3 of 3 thought this review was well written
Suffering Luna were a crust/hardcore band that existed in the early to mid-90s alongside bands such as Despise You
. I won’t go into detail, but the band struggled to keep it together and eventually disintegrated, leaving two splits behind them (a 7” with Dystopia and a 12” with Gasp). The band has more or less reformed now, rehearsing and touring over the last year or so in anticipation of their new record, an LP that contains new material and a lengthy live recording.
While the hardcore aesthetic is prominent in Suffering Luna’s style, there is an inarguable originality to the way they play. Combining the eccentricity of Man is the Bastard
with the hallucinatory nature of Gasp, Suffering Luna can be and often are labeled as ‘psychedelic hardcore’, a term that is perhaps a little vague but makes sense once the music is heard. If anything can be said for sure, it's that they don't sound anything like their contemporaries.
This self-titled LP contains three new tracks featuring Suffering Luna’s signature sound, a combination of compositionally progressive crust and highly textured soundscapes a la Neurosis
. ‘Sea of Drugs’ opens the record, and sets the mood with an almost tribal feel and dirge-like pace, creating a sense of dread with a weighty atmosphere. The pinnacle of the three songs is the middle one, ‘Paranoid Delusions’ – this ten minute epic showcases the band’s capabilities clearly, displaying their ‘psychedelic hardcore’ in full force.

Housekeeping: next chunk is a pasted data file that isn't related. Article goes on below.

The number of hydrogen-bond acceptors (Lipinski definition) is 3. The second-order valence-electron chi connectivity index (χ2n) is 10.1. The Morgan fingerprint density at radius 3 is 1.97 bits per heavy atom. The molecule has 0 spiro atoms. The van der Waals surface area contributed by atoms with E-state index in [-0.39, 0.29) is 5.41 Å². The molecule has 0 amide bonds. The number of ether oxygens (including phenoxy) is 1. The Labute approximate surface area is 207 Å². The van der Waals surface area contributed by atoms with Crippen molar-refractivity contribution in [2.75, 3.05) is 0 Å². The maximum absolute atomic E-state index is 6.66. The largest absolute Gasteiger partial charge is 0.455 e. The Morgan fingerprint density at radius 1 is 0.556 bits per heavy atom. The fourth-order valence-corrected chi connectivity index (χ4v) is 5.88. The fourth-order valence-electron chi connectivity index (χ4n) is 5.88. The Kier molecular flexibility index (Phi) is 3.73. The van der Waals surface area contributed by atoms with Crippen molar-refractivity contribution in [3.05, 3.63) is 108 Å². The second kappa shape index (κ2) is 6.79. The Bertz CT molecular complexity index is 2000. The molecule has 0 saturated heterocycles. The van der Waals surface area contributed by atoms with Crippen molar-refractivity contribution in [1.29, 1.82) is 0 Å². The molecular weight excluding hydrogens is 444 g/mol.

The B side of the record is a 24 minute live set, recorded last year in a studio – the sound quality is high, allowing one to properly hear everything that is going on in Suffering Luna’s music. This includes spacey bleeps and bloops and disfigured samples played under the lumbering crust that defines the band. There is definitely a disparity between the live recording and the properly mastered songs, however the difference doesn’t lie in quality but in the nature of the recordings – the live set has a very full sound, with the vocals higher in the mix and the atmosphere a little more abrasive. Regardless, the two sides show two different ways of hearing Suffering Luna’s music, and both are highly invigorating.
Whether or not the reformed band will last is hard to say, but as it stands their new material is very solid. A lot of work has gone into making this record cohesive, and even the live set sits remarkably well along with the other songs. Suffering Luna
stands alone and doesn't take cues from any other bands - such unique records rarely ever surface in the genre, so this band's return is very welcome.